The entire interview is well worth the read. The Tribe visits the Dodgers for a three-game series, set to kick off on Monday night. With the Dodgers, Perez is 0-3 with one save and 26 strikeouts over 27 innings.

(AP Photo/Jim Mone)

New Dodger Chris Perez on Indians: ‘No hard feelings’

Chris PerezThe biggest change for the Indians this offseason is in the bullpen, with turnover related to 45% of the team’s relief appearances from a year ago.

The most recognizable departure, of course, is former closer Chris Perez. He was quickly released on Oct. 31 and was signed as a free agent with the Los Angeles Dodgers on Dec. 21.

In comments to Ken Gurnick, oft-criticized1 Dodgers beat writer for MLB.com, Perez discusses his feelings toward the Indians, this offseason and his 2013 injuries. Here are the interesting quotes from this Spring Training report:

He said — and he’s shown so far in a few impressive bullpen sessions — that he’s healthy.

“Last year was a learning experience, and I learned I can’t pitch through [injuries],” Perez said. “I felt I had to stay out there. I feel a lot better now. I feel I can pitch back to that [All-Star] level. But I’ve still got to show it. I’m excited for the games to start. I’ve got a little chip on my shoulder. I’ve got something to prove.”

He even thanked the Indians for releasing him quickly, giving him extra time to find a new home.

“No hard feelings,” he said. “I understand why they did what they did. They could have non-tendered me much later.”

Perez, who turns 29 in July, had a 3.73 ERA in his final three seasons with the Tribe. His best season was 2010 where he saved only 27 games, but had a 1.71 ERA. It’s certainly possible he could revert to that form — or, much more likely, the production of a decent middle reliever.

Also this offseason, Joe Smith signed with the Los Angeles Angels and Matt Albers signed with the Houston Astros.

To replace this lost production, the Indians have most notably signed new closer John Axford. They traded away Drew Stubbs for lefty Josh Outman. They’ve also reached small deals with a number of other relievers, including David Aardsma, Scott Atchison, Matt Capps and Mike Zagurski.

[Related: The Diff: Reviewing Indians pitching moves this offseason]

Photo: John Kuntz / The Plain Dealer

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Footnotes:

  1. If you recall, Gurnick was the one Hall of Fame voter who selected Jack Morris and no one else. []

MLB News: Chris Perez signs with Los Angeles Dodgers

Former Indians closer Chris Perez has reportedly reached a one-year deal with the Los Angeles Dodgers.

The Los Angeles Times’ Dylan Hernandez first reported the story late on Sunday night. Terms of the deal still have not been reported.

Perez, 28, was released by the Indians back on Oct. 31. He earned $7.3 million in 2013 and was expected to make about $9 million if retained. That’s what made his release a near no-brainer after his disastrous season.

Last year, along with the drug charges and his media blackout, Perez finished with a 4.33 ERA in 54 games. After a breakout 1.71 ERA back in 2010, he regressed every season since and became a major target of Cleveland fans. The Indians have since signed veteran reliever John Axford to take over the closing duties in 2014.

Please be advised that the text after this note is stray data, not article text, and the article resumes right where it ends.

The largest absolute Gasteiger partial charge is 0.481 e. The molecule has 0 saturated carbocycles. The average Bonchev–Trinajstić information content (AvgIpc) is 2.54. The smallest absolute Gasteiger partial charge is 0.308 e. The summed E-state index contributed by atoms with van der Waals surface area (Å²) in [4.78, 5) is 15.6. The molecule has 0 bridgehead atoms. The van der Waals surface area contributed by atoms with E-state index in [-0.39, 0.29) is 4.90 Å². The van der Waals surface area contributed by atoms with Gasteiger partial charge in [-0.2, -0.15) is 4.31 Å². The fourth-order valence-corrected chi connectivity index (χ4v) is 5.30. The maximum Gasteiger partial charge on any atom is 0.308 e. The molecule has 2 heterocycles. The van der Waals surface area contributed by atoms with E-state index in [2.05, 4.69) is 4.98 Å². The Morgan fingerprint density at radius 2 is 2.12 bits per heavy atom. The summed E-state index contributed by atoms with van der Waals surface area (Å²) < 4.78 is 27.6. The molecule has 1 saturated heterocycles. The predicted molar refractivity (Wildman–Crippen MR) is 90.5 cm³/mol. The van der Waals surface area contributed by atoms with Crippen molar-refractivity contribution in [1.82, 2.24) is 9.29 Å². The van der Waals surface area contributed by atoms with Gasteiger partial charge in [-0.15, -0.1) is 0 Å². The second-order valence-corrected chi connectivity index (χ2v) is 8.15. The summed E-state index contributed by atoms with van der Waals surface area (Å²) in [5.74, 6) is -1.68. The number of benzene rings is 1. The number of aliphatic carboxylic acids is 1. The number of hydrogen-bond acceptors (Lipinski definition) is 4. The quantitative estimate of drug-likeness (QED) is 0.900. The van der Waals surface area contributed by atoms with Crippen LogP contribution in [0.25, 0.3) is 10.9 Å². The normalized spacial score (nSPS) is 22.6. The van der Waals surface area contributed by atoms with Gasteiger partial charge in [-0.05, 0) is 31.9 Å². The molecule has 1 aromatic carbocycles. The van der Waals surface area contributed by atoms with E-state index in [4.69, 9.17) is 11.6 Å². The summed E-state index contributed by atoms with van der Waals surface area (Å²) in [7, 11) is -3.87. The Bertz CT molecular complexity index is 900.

In Los Angeles, the enigmatic Perez will likely join their middle relieving corps. Their closer is dominant youngster Kenley Jansen and they signed setup man Brian Wilson to a one-year $10 million deal. The one-year contract for Perez could enable him to re-establish his free agency value for next season, if he can get his control back together in the National League.

[Related: The good, the bad, & the ugly – The life & times of Chris Perez in Cleveland]

What are the Cleveland Indians’ odds to win the 2014 World Series

Now that Boston wrapped up the 2013 World Series, it’s time to talk about the Tribe and their chances in the new year. The Cleveland Indians made the playoffs this season, of course, but Vegas apparently isn’t super confident in the Tribe’s ability to repeat that feat and win the whole thing on top of it.

Jeff Sherman of LVH says that the Indians are a 25/1 shot tied with the Pittsburgh Pirates and Baltimore Orioles.

RJ Bell of pregame.com has the Tribe tied with the Orioles again, but at 28/1 odds. The aforementioned Pirates are 25/1.

The Houston Astros are the bottom listed at 250/1 with RJ Bell and 200/1 with Jeff Sherman. Both services have the Dodgers with the best odds of winning at 5/1.

The Indians are our team, so you know if we find ourselves in Vegas we’re going to bet something. The only question is how much? What do you think, Chris Antonetti?

[Related:WFNY Tickets: Five top Cavaliers games]

 

The Indians’ offseason hunt for a veteran starting pitcher

The Scott Kazmir signing was nice and all, but it’s not going to be it for the Cleveland Indians in the starting pitching market. All offseason, the Tribe’s front office has expressed its desire to sign one more free agent starter: a veteran that could provide some more depth to the rotation.

Entering 2013, the starters for the Tribe are Justin Masterson and Ubaldo Jimenez, then likely Zach McAllister and Trevor Bauer. As I broke down last week following the Bauer-Shin Soo Choo trade, there are no other immediate options in Columbus or elsewhere. Indians fans would simply see the usual revolving door at No. 5 should no other pitcher join the fold: a la Jeanmar Gomez, Carlos Carrasco, et al.